The p53 protein – not only the guardian of the genome


  • Marek Rusin Center for Translational Research and Molecular Biology of Cancer, Maria Skłodowska-Curie National Research Institute of Oncology, Gliwice Branch, Gliwice, Poland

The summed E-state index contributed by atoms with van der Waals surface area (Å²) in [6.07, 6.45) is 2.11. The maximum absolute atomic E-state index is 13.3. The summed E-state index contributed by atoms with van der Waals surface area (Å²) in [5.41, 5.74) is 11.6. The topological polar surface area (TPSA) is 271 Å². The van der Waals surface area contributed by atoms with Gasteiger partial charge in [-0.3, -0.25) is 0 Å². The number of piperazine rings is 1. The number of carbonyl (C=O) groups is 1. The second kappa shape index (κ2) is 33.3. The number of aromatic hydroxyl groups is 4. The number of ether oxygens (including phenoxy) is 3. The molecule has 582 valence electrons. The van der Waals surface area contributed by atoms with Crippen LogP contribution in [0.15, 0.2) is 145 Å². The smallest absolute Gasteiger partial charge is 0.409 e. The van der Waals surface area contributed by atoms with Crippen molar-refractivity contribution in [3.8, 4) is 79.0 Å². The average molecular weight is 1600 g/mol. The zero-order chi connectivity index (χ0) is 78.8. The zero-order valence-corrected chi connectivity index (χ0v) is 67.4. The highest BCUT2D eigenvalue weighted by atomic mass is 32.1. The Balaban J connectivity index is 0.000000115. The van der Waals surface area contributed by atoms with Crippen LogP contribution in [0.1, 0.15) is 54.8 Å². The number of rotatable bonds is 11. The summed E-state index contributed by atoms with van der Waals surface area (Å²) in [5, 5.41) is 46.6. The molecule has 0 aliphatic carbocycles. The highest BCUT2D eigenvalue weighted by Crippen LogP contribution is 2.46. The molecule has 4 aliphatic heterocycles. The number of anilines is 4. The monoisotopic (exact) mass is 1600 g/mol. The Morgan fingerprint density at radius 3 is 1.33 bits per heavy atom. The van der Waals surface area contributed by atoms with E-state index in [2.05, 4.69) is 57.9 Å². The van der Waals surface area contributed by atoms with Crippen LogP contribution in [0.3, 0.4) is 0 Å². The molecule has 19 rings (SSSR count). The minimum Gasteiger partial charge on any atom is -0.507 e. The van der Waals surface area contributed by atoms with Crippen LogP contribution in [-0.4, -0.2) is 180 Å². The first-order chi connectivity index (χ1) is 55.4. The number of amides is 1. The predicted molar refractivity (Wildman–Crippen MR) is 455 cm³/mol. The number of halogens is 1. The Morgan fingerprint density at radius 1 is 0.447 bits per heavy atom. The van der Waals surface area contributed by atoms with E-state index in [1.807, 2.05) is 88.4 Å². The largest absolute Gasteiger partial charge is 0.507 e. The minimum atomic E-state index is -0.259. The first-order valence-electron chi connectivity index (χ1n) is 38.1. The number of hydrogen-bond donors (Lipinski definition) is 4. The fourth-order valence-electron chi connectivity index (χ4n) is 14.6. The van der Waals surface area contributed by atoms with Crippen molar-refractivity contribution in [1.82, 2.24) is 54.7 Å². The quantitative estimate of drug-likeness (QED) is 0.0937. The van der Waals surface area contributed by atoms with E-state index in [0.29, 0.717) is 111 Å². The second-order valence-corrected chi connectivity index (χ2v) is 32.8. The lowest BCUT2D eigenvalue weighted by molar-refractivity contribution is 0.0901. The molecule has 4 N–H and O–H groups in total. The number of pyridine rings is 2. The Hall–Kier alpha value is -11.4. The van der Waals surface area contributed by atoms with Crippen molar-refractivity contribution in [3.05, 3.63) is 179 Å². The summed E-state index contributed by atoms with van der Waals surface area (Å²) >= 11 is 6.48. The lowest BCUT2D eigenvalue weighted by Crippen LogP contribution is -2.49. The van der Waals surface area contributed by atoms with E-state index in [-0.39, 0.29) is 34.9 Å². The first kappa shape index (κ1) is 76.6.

The p53 tumor suppressor protein is best known as an activator of cell cycle arrest and apoptosis. Only a fraction of p53-activated genes encode proteins affecting cellular replication and various forms of cell death (apoptosis, ferroptosis, autophagy). The p53-regulated genes can be divided into so-called the core transcriptional program, which comprises genes activated in most cell types by most activators, and into the group of genes activated in in cell- or stress-specific manner. Activation of p53 occurs via the extensive set of posttranslational modifications, which adjust its stability, interaction with other transcription regulators, and its ability to form a tetramer. Surprisingly, in mouse models, the activation of the best-studied p53 target genes encoding the inhibitor of the cell cycle (CDKN1A) or the inducers of apoptosis (e.g. NOXAPUMA) is dispensable for protection against cancers. Thus, the non-classical functions of p53 must be studied to better understand its tumor suppressive mechanisms.


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